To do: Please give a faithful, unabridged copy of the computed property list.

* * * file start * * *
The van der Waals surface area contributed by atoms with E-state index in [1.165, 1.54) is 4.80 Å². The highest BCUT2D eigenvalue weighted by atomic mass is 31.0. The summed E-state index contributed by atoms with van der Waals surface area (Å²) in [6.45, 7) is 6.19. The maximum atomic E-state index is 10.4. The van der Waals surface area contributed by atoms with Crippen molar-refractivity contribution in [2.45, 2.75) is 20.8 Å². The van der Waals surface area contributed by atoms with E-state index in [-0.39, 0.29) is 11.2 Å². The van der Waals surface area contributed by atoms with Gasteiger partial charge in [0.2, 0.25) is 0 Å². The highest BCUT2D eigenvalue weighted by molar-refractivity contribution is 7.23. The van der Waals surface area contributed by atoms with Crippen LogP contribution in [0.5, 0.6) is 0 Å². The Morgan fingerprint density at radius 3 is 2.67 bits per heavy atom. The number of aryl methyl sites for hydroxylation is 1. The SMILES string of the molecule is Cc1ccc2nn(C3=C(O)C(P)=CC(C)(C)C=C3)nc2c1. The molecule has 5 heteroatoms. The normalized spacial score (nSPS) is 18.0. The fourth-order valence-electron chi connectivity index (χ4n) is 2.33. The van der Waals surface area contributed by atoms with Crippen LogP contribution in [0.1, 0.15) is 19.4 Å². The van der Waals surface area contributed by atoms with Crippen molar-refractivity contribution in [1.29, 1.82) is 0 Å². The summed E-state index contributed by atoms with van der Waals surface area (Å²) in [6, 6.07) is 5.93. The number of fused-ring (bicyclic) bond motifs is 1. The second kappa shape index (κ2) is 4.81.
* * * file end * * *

The van der Waals surface area contributed by atoms with E-state index in [1.165, 1.54) is 4.80 Å². The highest BCUT2D eigenvalue weighted by atomic mass is 31.0. The summed E-state index contributed by atoms with van der Waals surface area (Å²) in [6.45, 7) is 6.19. The maximum atomic E-state index is 10.4. The van der Waals surface area contributed by atoms with Crippen molar-refractivity contribution in [2.45, 2.75) is 20.8 Å². The van der Waals surface area contributed by atoms with E-state index in [-0.39, 0.29) is 11.2 Å². The van der Waals surface area contributed by atoms with Gasteiger partial charge in [0.2, 0.25) is 0 Å². The highest BCUT2D eigenvalue weighted by molar-refractivity contribution is 7.23. The van der Waals surface area contributed by atoms with Crippen LogP contribution in [0.5, 0.6) is 0 Å². The Morgan fingerprint density at radius 3 is 2.67 bits per heavy atom. The number of aryl methyl sites for hydroxylation is 1. The SMILES string of the molecule is Cc1ccc2nn(C3=C(O)C(P)=CC(C)(C)C=C3)nc2c1. The molecule has 5 heteroatoms. The normalized spacial score (nSPS) is 18.0. The fourth-order valence-electron chi connectivity index (χ4n) is 2.33. The van der Waals surface area contributed by atoms with Crippen LogP contribution in [0.1, 0.15) is 19.4 Å². The van der Waals surface area contributed by atoms with Crippen molar-refractivity contribution in [1.29, 1.82) is 0 Å². The summed E-state index contributed by atoms with van der Waals surface area (Å²) in [6, 6.07) is 5.93. The number of fused-ring (bicyclic) bond motifs is 1. The second kappa shape index (κ2) is 4.81.